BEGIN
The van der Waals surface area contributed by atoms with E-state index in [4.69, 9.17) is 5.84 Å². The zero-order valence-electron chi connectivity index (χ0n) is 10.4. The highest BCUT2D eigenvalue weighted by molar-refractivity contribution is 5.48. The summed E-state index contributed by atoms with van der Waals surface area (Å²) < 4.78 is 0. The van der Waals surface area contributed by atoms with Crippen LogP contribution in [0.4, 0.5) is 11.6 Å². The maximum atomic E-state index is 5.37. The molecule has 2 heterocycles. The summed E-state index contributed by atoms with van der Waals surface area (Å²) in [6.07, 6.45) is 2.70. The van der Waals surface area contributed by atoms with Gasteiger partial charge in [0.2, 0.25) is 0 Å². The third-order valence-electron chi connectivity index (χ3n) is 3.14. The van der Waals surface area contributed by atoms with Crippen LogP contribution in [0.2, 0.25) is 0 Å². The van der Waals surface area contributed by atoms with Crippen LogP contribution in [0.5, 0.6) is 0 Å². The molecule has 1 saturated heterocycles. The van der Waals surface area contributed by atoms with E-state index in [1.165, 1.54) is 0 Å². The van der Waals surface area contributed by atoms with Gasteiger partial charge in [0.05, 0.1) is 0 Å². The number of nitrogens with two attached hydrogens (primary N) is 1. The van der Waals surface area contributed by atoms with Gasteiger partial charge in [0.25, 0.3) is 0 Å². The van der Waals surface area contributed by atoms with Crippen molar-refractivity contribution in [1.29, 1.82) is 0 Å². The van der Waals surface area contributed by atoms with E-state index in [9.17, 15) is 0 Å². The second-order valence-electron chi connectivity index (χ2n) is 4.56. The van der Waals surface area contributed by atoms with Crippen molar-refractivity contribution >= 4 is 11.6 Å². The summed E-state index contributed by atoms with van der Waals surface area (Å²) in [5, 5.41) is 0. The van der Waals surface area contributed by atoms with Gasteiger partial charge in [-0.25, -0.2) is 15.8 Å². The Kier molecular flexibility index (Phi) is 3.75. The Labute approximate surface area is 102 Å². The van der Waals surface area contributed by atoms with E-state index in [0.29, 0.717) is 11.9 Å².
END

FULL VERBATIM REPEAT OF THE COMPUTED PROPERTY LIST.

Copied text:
The van der Waals surface area contributed by atoms with E-state index in [4.69, 9.17) is 5.84 Å². The zero-order valence-electron chi connectivity index (χ0n) is 10.4. The highest BCUT2D eigenvalue weighted by molar-refractivity contribution is 5.48. The summed E-state index contributed by atoms with van der Waals surface area (Å²) < 4.78 is 0. The van der Waals surface area contributed by atoms with Crippen LogP contribution in [0.4, 0.5) is 11.6 Å². The maximum atomic E-state index is 5.37. The molecule has 2 heterocycles. The summed E-state index contributed by atoms with van der Waals surface area (Å²) in [6.07, 6.45) is 2.70. The van der Waals surface area contributed by atoms with Gasteiger partial charge in [0.2, 0.25) is 0 Å². The third-order valence-electron chi connectivity index (χ3n) is 3.14. The van der Waals surface area contributed by atoms with Crippen LogP contribution in [0.2, 0.25) is 0 Å². The van der Waals surface area contributed by atoms with Crippen LogP contribution in [0.5, 0.6) is 0 Å². The molecule has 1 saturated heterocycles. The van der Waals surface area contributed by atoms with E-state index in [1.165, 1.54) is 0 Å². The van der Waals surface area contributed by atoms with Gasteiger partial charge in [0.05, 0.1) is 0 Å². The number of nitrogens with two attached hydrogens (primary N) is 1. The van der Waals surface area contributed by atoms with Gasteiger partial charge in [0.25, 0.3) is 0 Å². The van der Waals surface area contributed by atoms with Crippen molar-refractivity contribution in [1.29, 1.82) is 0 Å². The van der Waals surface area contributed by atoms with E-state index in [9.17, 15) is 0 Å². The second-order valence-electron chi connectivity index (χ2n) is 4.56. The van der Waals surface area contributed by atoms with Crippen molar-refractivity contribution >= 4 is 11.6 Å². The summed E-state index contributed by atoms with van der Waals surface area (Å²) in [5, 5.41) is 0. The van der Waals surface area contributed by atoms with Gasteiger partial charge in [-0.25, -0.2) is 15.8 Å². The Kier molecular flexibility index (Phi) is 3.75. The Labute approximate surface area is 102 Å². The van der Waals surface area contributed by atoms with E-state index in [0.29, 0.717) is 11.9 Å².